A family history of cutaneous melanoma (‘melanoma’) is a well-established risk factor for melanoma. However, less is known about the possible familial associations of melanoma with other discordant cancers. A risk for discordant cancer may provide useful information about shared genetic and environmental risk factors and it may be relevant background data in clinical genetic counseling. Using the Swedish Family-Cancer Database, we assessed the relative risk (RR) for any cancer in families with increasing numbers of first-degree relatives diagnosed with melanoma, including multiple melanoma, and in reverse order RR for melanoma in families of multiple discordant cancers. Close to 9% of melanoma was familial; among these 92% were in 2-case families and 8% in families with 3 cases or more. Cancers that were associated with melanoma, in at least two independent analyses, included breast, prostate, colorectal, skin and nervous system cancers. Other associations included cancer of unknown primary, acute myeloid leukemia/myelofibrosis and Waldenström macroglobulinemia/myeloma. Significant results, which appear biologically plausible, were also obtained for rare nasal melanoma and mesothelioma. Although small samples sizes and multiple comparisons were of concern, many of the above associations were internally consistent and provide new diverse leads for discordant familial association of melanoma.
According to the Swedish Family-Cancer Database family history of cutaneous melanoma was found for 5 to 10% of first-degree relatives (FDRs) diagnosed with this cancer, giving a familial relative risk (RR) of 2.51. However, less is known about the possible familial associations of cutaneous melanoma (subsequently ‘melanoma’ if not specified) with other discordant cancers. In a systematic analysis of familial risks, between discordant sites, the highest relative risk for melanoma (1.35) was found in families of skin squamous cell carcinoma (SCC) patients. Weak associations were also found with colorectal, breast and nervous system cancers2. In a study from Utah, which covered three generations, two-way associations were found between melanoma and breast, female genital, lip and prostate cancers3. Multiple cancers in the same individual are a hallmark of a familial risk, and indeed we have found that the familial risk for melanoma was equal for persons who have 2 relatives diagnosed with a single melanoma or 1 relative with 2 primary melanomas4. Several discordant familial cancers, particularly pancreatic and breast cancers, were noted in persons with multiple primary melanomas5. The most common high-risk gene predisposing to melanoma is CDKN2A, which is also associated with pancreatic cancer6. Germline mutations in BAP1 also predispose to cutaneous melanoma, but the mutations are relatively more important in rare cancers (uveal melanoma and mesothelioma) constituting a novel cancer syndrome6,7,8. Although a few other high penetrance genes are known for cutaneous melanoma their population impact is negligible because of the low number of mutation carriers.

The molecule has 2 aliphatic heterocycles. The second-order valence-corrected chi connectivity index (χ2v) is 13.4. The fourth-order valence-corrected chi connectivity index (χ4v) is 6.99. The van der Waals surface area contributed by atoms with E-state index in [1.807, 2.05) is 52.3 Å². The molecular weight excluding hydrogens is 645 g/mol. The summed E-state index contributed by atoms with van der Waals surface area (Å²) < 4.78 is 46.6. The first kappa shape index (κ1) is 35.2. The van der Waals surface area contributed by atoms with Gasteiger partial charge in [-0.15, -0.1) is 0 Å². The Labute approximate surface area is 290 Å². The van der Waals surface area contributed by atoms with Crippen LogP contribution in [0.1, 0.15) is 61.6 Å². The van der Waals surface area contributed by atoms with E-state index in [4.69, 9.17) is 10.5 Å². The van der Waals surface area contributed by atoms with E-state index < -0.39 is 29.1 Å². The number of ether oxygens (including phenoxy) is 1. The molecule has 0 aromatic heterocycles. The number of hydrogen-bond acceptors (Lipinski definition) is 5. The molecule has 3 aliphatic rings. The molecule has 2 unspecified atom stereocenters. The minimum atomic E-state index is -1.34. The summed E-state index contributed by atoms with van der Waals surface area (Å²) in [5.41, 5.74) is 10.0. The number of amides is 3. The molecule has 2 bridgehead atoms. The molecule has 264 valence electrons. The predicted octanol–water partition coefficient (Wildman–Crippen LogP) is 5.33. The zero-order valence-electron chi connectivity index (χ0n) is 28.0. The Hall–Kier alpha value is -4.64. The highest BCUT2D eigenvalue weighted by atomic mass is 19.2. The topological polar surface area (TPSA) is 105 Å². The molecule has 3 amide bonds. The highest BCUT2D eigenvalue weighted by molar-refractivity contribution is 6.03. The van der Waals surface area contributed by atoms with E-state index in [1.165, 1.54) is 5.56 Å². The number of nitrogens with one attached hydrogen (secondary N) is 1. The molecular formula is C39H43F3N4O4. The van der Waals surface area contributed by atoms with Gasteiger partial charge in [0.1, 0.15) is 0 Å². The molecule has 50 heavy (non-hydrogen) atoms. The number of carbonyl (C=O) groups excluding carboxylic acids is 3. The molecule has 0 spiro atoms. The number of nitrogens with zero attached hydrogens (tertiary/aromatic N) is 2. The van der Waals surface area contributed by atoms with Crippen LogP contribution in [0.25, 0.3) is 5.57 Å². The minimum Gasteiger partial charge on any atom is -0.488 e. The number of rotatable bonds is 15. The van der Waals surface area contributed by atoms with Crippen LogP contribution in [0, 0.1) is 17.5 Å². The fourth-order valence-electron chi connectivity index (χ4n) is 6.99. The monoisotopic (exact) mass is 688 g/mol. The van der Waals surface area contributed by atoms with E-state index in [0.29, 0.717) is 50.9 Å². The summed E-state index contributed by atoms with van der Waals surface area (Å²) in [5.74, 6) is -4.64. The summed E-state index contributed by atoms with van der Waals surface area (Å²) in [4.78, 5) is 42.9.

A risk for discordant cancer may provide useful information about shared genetic and environmental risk factors and it may be relevant background data in clinical genetic counseling. In the case of melanoma, it would be pertinent to assess familial clusters, with sites which are manifested in CDKN2A and BAP1 mutation carriers, or whether the risks could be extended to as yet unknown cancer sites. In this study we have applied a novel approach to search for familial associations of melanoma with other cancers using the most recent update of the Swedish Family-Cancer Database. This involves assessment of familial RRs for melanoma in families with increasing numbers of cancers X, or conversely, familial RR for cancer X in families with increasing numbers of melanomas. We additionally consider the joint occurrence of multiple primary melanomas among familial cases. Association with rare non-cutaneous melanomas was also tested.